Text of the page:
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For health reasons, you should really make cabbage buns your permanent bun choice. But if you really can’t have your burger without an actual bun, you can use your cabbage leaves to make runzas. Bierocks (also known as runzas) are baked buns stuffed with shredded cabbage, onions, peppers, and even ground beef. You make dough with a little flour and eggs and stuff it with these ingredients and bake in the oven.

4. Canned Salmon

On the other hand, if you’re hankering for a burger but don’t have any beef patties to grill, you can use canned salmon. Here’s how:

  1. Open up two cans and drain the salmon with a strainer.
  2. Remove any bones.
  3. Finely cut two red onions and 1 large sweet pepper.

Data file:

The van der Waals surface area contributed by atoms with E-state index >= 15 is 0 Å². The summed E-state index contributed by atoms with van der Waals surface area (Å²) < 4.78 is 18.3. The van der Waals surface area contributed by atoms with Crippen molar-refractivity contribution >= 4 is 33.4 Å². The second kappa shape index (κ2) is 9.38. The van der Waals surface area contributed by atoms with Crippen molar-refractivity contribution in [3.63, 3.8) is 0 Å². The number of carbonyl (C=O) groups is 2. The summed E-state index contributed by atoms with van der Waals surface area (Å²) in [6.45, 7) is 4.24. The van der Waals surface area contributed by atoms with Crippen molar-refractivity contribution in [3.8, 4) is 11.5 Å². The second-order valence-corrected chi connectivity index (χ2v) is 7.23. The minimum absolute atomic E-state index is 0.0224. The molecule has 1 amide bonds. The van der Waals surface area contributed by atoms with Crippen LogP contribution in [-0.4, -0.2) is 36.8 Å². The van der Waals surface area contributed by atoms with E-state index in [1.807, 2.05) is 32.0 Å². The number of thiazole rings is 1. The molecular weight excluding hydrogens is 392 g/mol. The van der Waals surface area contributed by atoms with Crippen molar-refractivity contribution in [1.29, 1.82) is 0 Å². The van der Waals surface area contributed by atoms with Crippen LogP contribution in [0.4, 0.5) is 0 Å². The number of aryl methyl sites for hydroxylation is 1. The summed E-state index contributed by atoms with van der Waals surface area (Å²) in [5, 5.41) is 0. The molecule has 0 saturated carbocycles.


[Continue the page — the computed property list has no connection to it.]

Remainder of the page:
4. Beat two eggs in a bowl and mix in the salmon, onions, pepper, and half a cup of bread crumbs.
  5. Coat your hands with flour and take a bit of the mixture and ball it with your hands.
  6. Flatten the mixture into your desired patty size and bread them with the leftover crumbs.
  7. You’re ready to make some burgers!

Salmon patties should be your permanent replacement for beef patties. Again, beef causes cancer, but salmon is filled with cancer-fighting antioxidants. Salmon’s famous antioxidant, astaxanthin, is so powerful it has been found to act as an internal sunscreen that protects your skin from the sun’s UV rays if you ingest it within 24 hours of sun exposure. Beef can’t do that! And unlike beef’s heart-clogging bad fats, salmon’s healthy omega-3 fatty acids nourish your brain and protect your heart.

2017 is here and it’s time to level up your cooking skills. Try making these healthy substitutions to your dishes once in a while and you’ll be eating healthier. It will also make your meals more fun and give your routine foods a little bit of an edge.

Featured photo credit: zoli2003 via pixabay.com

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Last Updated on April 8, 2020

Why Assuming Positive Intent Is an Amazing Productivity Driver